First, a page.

In this study, we explored the contribution of 18F-FDG PET in the detection of BOSD lesions, alongside MRI. In our cohort of 20 BOSD patients, we found that 18F-FDG PET exhibited focal or regional abnormality consistent with the dysplastic lesion in 95% of cases, contributing remarkably to the diagnosis of BOSD.
Initial review of MR images missed the dysplastic lesion in 20% of cases, while co-registration with PET enabled detection of the BOSD in all cases. The relatively high sensitivity of MRI to detect BOSD lesions in our cohort may relate to improved detection with 3 T MRI and better acquisition methods when compared to previous studies in which negative MRIs have been commonly reported (Salamon et al. 2008; Chassoux et al. 2010). Nonetheless, 18F-FDG PET was more sensitive than MRI in detecting hypometabolic abnormalities consistent with the dysplastic lesion, at least upon initial review, detecting an abnormality in 95% of cases. Indeed, when comparing the prognostic value of MRI and 18F-FDG PET, PET has been shown to be marginally better than MRI in the detection of FCD type IIB lesions, though not for FCD type IIA (Kim et al. 2009).
In this study, the added value of PET was particularly evident in those cases where MRI was initially negative. Following coregistration of PET/MRI, a subtle BOSD was detected in all cases where MRI was initially negative (see Fig. 4). Indeed, others similarly report the high localising value of 18F-FDG PET following PET/MRI coregistration in FCD, particularly in cases where MRI alone was negative or doubtful (Salamon et al. 2008; Chassoux et al. 2010; Desarnaud et al. 2018). The inclusion of PET in presurgical workup is indeed valuable in localising these small BOSD lesions, in line with findings from FCD cohorts.
Despite the localised nature of small BOSD lesions, the PET metabolic abnormality was not necessarily focal in nature across all patients. While the majority of patients exhibited focal hypometabolism, 35% of patients exhibited regional hypometabolism that extended beyond the focal structural lesion. All but one of the patients with focal PET hypometabolism exhibited FCD type IIB pathology, with the one remaining patient being pathology negative, likely due to limited tissue sample in this previously described case (Jackson et al. 2017). In contrast, those with regional PET hypometabolism included cases exhibiting FCD type IIA pathology, in which the abnormality was more complex and extended beyond the visible BOSD.
Localisation of these small epileptogenic lesions is highly important, as removal of the focal lesion results in an excellent post-surgical outcome. In our cohort, a successful surgical outcome was high, with 87% of cases being seizure-free in the follow-up period. This was in line with a previous study in an overlapping BOSD cohort (Harvey et al. 2015), as well as in other FCD cohorts with type II pathology (Chassoux et al. 2010). In previous FCD studies, the primary predictor of unfavourable surgical outcome is reported to be incomplete removal of the dysplastic lesion (Kim et al. 2009; Krsek et al. 2009; Rowland et al. 2012). Accurately identifying and removing the dysplastic lesion is thus of crucial importance. In our cohort, the BOSD was identified on MRI in all three patients who experienced recurrent seizures following surgery; however, it was interesting to note that of the three patients, two exhibited regional, rather than focal, hypometabolism on 18F-FDG PET. It could be that the epileptogenic zone in these two participants extended beyond the structural abnormality that was removed, and that surgical removal was incomplete. Indeed, widespread connectivity disruptions have been reported beyond the focal lesion, in both drug-resistant localization-related epilepsy and pathologically confirmed type II FCD cohorts (Besson et al. 2017; Hong et al. 2019). However, it should be noted that PET has previously shown lower spatial resolution than functional connectivity measures, and the area needed to be resected is likely smaller than the area of PET hypometabolism (Jackson et al. 2017).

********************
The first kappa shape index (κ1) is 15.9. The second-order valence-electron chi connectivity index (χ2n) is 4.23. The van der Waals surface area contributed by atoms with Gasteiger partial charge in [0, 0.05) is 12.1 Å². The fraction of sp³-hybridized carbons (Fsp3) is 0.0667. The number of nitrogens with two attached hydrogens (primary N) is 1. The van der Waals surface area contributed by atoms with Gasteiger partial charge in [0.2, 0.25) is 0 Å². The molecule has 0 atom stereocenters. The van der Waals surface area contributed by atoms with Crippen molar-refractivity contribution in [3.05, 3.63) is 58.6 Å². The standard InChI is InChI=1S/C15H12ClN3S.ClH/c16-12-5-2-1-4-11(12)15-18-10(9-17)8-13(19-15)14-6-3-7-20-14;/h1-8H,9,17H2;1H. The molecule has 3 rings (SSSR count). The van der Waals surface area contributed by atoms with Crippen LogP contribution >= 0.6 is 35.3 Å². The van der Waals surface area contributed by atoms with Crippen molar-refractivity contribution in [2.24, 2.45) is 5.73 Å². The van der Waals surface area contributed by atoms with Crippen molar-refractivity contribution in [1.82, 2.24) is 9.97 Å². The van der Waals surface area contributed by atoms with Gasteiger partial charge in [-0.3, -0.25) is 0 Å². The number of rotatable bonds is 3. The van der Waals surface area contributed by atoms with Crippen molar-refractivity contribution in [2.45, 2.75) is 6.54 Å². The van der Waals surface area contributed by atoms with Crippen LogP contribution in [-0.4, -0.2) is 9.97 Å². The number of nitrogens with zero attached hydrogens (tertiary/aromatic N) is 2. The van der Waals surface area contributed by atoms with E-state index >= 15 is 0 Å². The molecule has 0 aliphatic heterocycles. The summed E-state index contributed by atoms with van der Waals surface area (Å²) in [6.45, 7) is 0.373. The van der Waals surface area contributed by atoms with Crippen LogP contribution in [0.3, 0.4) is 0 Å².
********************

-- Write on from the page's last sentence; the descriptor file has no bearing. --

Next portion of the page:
There are limitations to this study that should be highlighted. This was a small cohort study, and our estimates of the sensitivity of PET in detecting BOSDs are limited by the small sample size. Moreover, given the retrospective nature of this study, our inclusion criteria limited the study cohort to those in whom a BOSD was identified and who then proceeded to surgery, and we cannot assess the potential false-negative cases who were not referred to surgery. Another limitation to our work relates to the PET analysis, which in this study was limited to visual assessments, given its integration into routine pre-surgical workup. There are various quantitative techniques, including post-processing methods and machine-learning approaches, that have recently exhibited improved detection of FCD lesions (Tan et al. 2018; Liu et al. 2019) and improved detection of BOSD (Besson et al. 2008). Future work could benefit from investigating quantitative methods, particularly those combining MRI and PET, in the detection and associated surgical outcomes in BOSD. Finally, while we focus here on the contribution of 18F-FDG PET in the clinical workup for BOSD, it may be interesting in future to assess the relationship and additional value of electrophysiological data, as has been investigated in other FCD cohorts (Lagarde et al. 2016; Chassoux et al. 2012).
In conclusion, the findings of this work suggest that 18F-FDG PET enables excellent sensitivity in the detection of BOSDs and contributes additional localising value, particularly when there is difficulty in detecting these lesions with MRI. The detection of focal PET hypometabolism in particular is associated with excellent post-surgical outcome, and our findings support the routine use of PET in presurgical workup in patients with a suspected BOSD.